In the Edo period (1603-1969) Japan, the porcelain ware produced in Mikawachi was called Hirado ware. Mikawachi is a community located in present-day Nagasaki prefecture in Kyushu. Mikawachi is famous for its porcelain production which has been continuing for about 400 years.
During the Edo period, Mikawachi had some purveying kilns to the feudal Hirado government. The purveying kilns in Mikawachi were patronised by the feudal lord of the Hirado domain, and they produced quality porcelain pieces used as presentation items for the shogun and the emperor and their families or other feudal lords and the upper class as well as used by the lord Hirado and his family.
Hirado tousyo was one of the Hirado ware purveying kilns and they fired the pieces ordered by the Hirado feudal government. The Fujimoto family (Hirado Tousyo is their trade name) has handed down the drawing design books used during the Edo era when they received orders from the feudal government. Some pieces of Hirado ware housed in the Metropolitan Museum of Art in New York are exactly the same design as ones in Fujimoto family's drawing design book.
Pure white Hirado ware porcelain enjoyed its reputation for precise forming, intricate modelling and finely painted sometsuke decorations. Under the patronage provided by the Hirado feudal administration, the craftspeople in Mikawachi studied materials, techniques and technologies for porcelain production to create masterpieces. The Hirado ware with exquisite ornamentation and elaborate decoration designs gained much attention from the Europeans and Americans visited Japan during the 19th century. Collections of Brinkley and Walters, two notable American collectors of Hirado ware, are housed in the Metropolitan Museum of Art and Walters Art Museum in Baltimore. Von Siebold, a Dutch physician who stayed in Japan towards the end of the Edo period, collected Hirado pieces and his collection is now preserved in the National Museum of Ethnology in Leiden in the Netherlands.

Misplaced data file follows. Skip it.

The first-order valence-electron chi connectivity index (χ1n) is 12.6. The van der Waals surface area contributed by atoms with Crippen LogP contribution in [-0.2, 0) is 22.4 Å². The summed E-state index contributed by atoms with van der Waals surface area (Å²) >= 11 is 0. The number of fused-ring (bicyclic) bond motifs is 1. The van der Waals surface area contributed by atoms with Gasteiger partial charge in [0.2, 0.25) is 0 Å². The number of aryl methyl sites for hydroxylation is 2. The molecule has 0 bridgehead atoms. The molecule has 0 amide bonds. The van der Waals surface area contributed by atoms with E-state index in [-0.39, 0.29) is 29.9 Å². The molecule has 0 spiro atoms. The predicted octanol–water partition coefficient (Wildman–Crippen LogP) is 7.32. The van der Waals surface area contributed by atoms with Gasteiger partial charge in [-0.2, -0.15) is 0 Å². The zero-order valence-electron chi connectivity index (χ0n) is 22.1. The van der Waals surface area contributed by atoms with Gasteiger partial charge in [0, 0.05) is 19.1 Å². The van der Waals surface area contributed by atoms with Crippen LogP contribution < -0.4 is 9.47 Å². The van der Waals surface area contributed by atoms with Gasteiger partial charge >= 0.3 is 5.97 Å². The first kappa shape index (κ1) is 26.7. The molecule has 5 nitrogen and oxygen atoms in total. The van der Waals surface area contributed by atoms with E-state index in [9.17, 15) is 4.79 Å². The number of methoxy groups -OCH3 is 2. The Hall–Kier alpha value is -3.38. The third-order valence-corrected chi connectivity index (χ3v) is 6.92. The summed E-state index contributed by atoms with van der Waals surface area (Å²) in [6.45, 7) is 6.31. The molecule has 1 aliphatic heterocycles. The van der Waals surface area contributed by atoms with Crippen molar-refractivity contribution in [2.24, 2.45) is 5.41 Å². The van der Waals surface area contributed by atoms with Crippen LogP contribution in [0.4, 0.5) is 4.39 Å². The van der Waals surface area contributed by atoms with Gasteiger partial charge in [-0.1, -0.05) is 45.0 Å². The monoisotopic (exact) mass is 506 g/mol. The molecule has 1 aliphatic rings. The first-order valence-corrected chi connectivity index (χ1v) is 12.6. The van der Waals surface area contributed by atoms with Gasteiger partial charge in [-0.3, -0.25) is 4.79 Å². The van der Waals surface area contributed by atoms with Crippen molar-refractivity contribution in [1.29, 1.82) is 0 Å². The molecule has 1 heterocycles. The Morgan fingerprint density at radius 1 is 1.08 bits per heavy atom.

Export of the Hirado ware started in the 1830s and it expanded its market overseas. Hirado ware changed its name to Mikawachi ware at the end of the Edo period but export of quality porcelain ware continued. Hirado⁄Mikawachi ware was highly appreciated at the overseas destinations. Not only in the museums mentioned above, but masterpieces that crossed the oceans during those times are housed by many museums in Europe and the US.
Hirado Tousyo's works
Field Trip to Mikawachi